SAN DIEGO -- Did House Majority Leader Eric Cantor lose his re-election bid in Virginia because he was too soft on immigration, or because he was too hard on immigration?
Well, both, actually.
My inbox confirms it. Within hours of Cantor's defeat by insurgent GOP challenger Dave Brat, I got messages from at least a dozen advocates who work the immigration debate from across the spectrum. They each had their spin about why Cantor lost, and -- no matter what they believed -- they seemed determined to use the vote to frighten other members of Congress and keep them in line.
On the right, they argued that Cantor was ousted because he was too accommodating toward those who would legalize the undocumented and too eager to work with President Barack Obama to create a special accommodation for young people brought here years ago by their parents through no fault of their own.
The critics included Roy Beck, head of the immigration reduction group Numbers USA. Like other nativist organizations started by environmentalist-turned-immigration-restrictionist John Tanton, Beck's group wants not only to stop illegal immigration but also to shrink legal immigration.
So much for the farcical argument that Americans always welcome immigrants as long as they come legally.
The way Beck sees it, by not being tough enough on the immigration issue, Cantor was out of step with voters at home who worry that immigrants are hurting U.S. workers.
"The wage-earning voters of Rep. Cantor's district apparently felt abandoned by his immigration positions that virtually ignored their anxiety about stagnant wages and high unemployment," said Beck. "And that projected primary concern for unlawful foreign visitors and employers seeking more foreign workers."
Meanwhile, on the left, pro-immigration reform folks insisted that Cantor lost because he spent too much time trying to pander to extreme elements of the GOP, opposing the idea of giving the undocumented a path to citizenship and warning Obama not to use executive power to accomplish reform goals or risk alienating Republicans in Congress.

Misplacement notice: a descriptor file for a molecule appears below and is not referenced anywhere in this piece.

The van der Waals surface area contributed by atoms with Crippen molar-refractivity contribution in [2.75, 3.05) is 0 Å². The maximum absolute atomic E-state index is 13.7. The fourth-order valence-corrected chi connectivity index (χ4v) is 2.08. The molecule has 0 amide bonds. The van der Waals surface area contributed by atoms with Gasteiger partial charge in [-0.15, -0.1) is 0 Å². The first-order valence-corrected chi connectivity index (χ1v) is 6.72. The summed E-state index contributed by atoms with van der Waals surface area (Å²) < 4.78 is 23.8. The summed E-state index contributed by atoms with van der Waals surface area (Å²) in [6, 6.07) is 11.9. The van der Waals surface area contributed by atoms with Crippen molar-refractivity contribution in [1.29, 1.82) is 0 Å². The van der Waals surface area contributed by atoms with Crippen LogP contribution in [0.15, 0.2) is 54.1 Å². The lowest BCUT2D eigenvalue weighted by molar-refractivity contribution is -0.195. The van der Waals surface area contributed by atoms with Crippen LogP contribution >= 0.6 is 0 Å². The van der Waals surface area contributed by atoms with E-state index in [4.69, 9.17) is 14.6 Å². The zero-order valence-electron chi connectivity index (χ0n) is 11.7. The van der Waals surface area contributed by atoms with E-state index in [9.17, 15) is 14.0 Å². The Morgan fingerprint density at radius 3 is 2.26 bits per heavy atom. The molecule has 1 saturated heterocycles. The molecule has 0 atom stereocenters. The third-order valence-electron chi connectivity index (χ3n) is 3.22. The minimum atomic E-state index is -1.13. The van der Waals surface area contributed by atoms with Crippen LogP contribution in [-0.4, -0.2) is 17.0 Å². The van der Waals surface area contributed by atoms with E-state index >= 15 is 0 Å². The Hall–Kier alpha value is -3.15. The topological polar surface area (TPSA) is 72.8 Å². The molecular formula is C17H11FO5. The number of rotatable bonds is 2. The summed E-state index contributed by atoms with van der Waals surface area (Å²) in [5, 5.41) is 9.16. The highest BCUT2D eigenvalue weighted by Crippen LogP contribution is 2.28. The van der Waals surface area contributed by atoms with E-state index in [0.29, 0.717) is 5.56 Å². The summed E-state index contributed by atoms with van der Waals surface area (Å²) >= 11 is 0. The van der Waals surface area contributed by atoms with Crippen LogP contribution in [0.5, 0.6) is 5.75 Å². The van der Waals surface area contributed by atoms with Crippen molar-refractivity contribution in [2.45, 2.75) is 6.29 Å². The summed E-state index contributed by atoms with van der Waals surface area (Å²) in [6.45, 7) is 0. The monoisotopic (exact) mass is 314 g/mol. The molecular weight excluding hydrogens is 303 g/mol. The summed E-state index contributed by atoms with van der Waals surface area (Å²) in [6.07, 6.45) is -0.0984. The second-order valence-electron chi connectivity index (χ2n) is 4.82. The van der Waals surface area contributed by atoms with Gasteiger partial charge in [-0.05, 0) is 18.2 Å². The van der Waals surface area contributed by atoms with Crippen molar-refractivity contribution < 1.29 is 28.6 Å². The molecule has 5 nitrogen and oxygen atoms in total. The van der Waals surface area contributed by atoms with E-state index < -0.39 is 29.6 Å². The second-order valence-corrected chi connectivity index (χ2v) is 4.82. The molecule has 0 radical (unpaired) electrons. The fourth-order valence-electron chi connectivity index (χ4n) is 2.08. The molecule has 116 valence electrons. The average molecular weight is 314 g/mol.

That view was being pushed by, among others, Eliseo Medina, chairman of the Immigrant Justice Campaign for the Service Employee International Union. Medina started his career as a community organizer working for the United Farm Workers union and its president, Cesar Chavez. The union had an atrocious practice of turning over undocumented immigrants to U.S. immigration officials for deportation because -- not unlike groups such as NumbersUSA -- they feared that these immigrants were competing with union workers.
Last year, Medina and other activists staged a hunger strike in Washington to highlight the need for immigration reform. At one point, the group -- whose effort was dubbed the "Fast for Families" -- smiled and posed for pictures with Obama, whose administration has divided hundreds of thousands of immigrant families with aggressive deportation policies.
From Medina's point of view, Cantor lost his seat because he stopped looking for solutions to the immigration issue, and settled for simply pandering to nativist elements of the GOP.
"Here's a primary result that makes it absolutely plain," said Medina, "Primaries are won when you don't play politics with your constituents and run on common-sense support for immigration reform. Mr. Cantor will lament the day he decided to heed the fears and absurdities of extremists and radio personalities."
All this is clear as mud, right? So which of these camps has Cantor pegged correctly?
Well, both, actually.
In trying to be all things to all people and taking multiple positions on the immigration issue, Cantor wound up providing critics on both the right and left with the evidence to make their case against him. One minute, Cantor's campaign is sending out offensive mailers claiming that he is fighting a plan by Obama to give amnesty to "illegal aliens"; the next, Cantor is saying in a local television interview in Virginia that he wants to work with Obama to provide legal status to young undocumented immigrants. And, in the process, instead of pleasing everyone, Cantor wound up alienating just about everyone.
The lesson: In choosing their elected officials, voters still value those sorts of quaint personal qualities that often seem in short supply in politics. Even in this age of cynicism, things like character, consistency and authenticity have not gone out of style.
In fact, ironically, the more cynical we become, the more we hunger for them.
Ruben Navarrette is a columnist for The Washington Post Writers Group.